‘Inside NYCB’: Q&A with Peck and Ratmansky


Last week I went to watch “Inside NYCB”–a regular feature organized by the New York City Ballet for its members and supporters. Since I moved to New York, I am lucky to have gotten a free, one-year membership at the “Friends” level via the IDNYC system. Each of the “Inside NYCB” event features a peak into the work behind the scene of new performances by the company.

In anticipation of the “HERE/NOW” program this Spring, “Inside NYCB” featured a Q&A with the company’s resident choreographer Justin Peck and its guest choreographer Alexi Ratmansky, as well as short demonstrations of a few dances that would be presented in the “HERE/NOW” festival, featuring 43 ballets by 22 choreographers.

While it wasn’t the first time I saw the two choreographers on stage in some form of presentations, I learned quite a few new things about them and how they work alongside dancers. Both Peck and Ratmansky exhibited a great sense of humility, which is humbling to watch considering how much talent each possesses and what big names they have made for themselves in today’s ballet landscape.

In particular, Ratmansky mentioned a little trivial that contrasts hugely what he has accomplished today: He was rejected both times he auditioned to be a dancer with NYCB in his 20s. Ironically, he was invited to choreograph for the company in 2006 when he was still Artistic Director at the Bolshoi Ballet. His first work for NYCB, “Russian Seasons,” is still being danced today and is included in the HERE/NOW program alongside “Namouna.”

As for Peck, he demonstrated both awe and disbelief when NYCB decided to showcase an all-Peck program, featuring his works “In Creases,” “The Dreamers,” “New Blood” and “Everywhere We Go” for three evenings. He conjectured that this would likely never happen again in his lifetime–something that I doubt! Peck talked about his beginning as a tab dancer and how his sense of rhythm has translated into this work for the ballet company.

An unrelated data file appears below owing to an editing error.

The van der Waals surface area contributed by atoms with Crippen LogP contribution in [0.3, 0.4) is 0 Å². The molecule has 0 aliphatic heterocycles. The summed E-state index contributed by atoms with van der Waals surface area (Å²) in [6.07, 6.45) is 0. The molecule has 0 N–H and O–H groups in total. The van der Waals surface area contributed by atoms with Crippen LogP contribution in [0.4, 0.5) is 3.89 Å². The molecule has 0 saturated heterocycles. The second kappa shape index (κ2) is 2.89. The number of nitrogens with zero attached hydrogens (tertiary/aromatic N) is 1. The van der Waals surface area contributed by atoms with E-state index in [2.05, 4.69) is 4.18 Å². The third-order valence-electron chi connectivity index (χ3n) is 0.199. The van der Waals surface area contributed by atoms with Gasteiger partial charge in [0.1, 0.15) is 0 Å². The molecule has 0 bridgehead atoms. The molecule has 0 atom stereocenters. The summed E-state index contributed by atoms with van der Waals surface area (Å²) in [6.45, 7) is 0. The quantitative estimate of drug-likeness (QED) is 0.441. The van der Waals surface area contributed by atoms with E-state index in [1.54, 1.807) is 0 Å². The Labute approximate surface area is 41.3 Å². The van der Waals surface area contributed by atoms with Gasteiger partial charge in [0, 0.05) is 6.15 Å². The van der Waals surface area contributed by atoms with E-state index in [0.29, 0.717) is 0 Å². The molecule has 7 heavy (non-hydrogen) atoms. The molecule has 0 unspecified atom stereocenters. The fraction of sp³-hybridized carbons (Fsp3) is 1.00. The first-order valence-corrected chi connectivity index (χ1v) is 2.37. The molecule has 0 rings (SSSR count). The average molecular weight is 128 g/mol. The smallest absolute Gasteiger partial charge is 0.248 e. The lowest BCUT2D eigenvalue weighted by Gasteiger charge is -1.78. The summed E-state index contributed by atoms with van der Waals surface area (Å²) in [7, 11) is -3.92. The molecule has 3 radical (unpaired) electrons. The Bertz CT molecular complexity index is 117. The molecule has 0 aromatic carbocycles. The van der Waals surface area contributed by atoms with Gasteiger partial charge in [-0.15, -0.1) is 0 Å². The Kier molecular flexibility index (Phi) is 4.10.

Unfortunately, Ratmansky had to leave early. After he left, a few dancers came on stage and talked about how it was like to work with Peck. They all expressed a strong sense of excitement recounting how it was like to work with an extremely talented, living choreographer who is young enough to actually demonstrate the movements and to have dances choreographed on them in real time–a sharp contrast with how it feels to be working on Balanchine choreography. They highlighted how strenuous Peck’s dances are to execute, and Peck conceded that when he actually filled in for a dancer in his own ballet one time, he was left breathless after the performance!

There were demos of a few dances by the two choreographers, but they were really short and gave us just enough of a glimpse of what was to come during the festival to whet our appetite!

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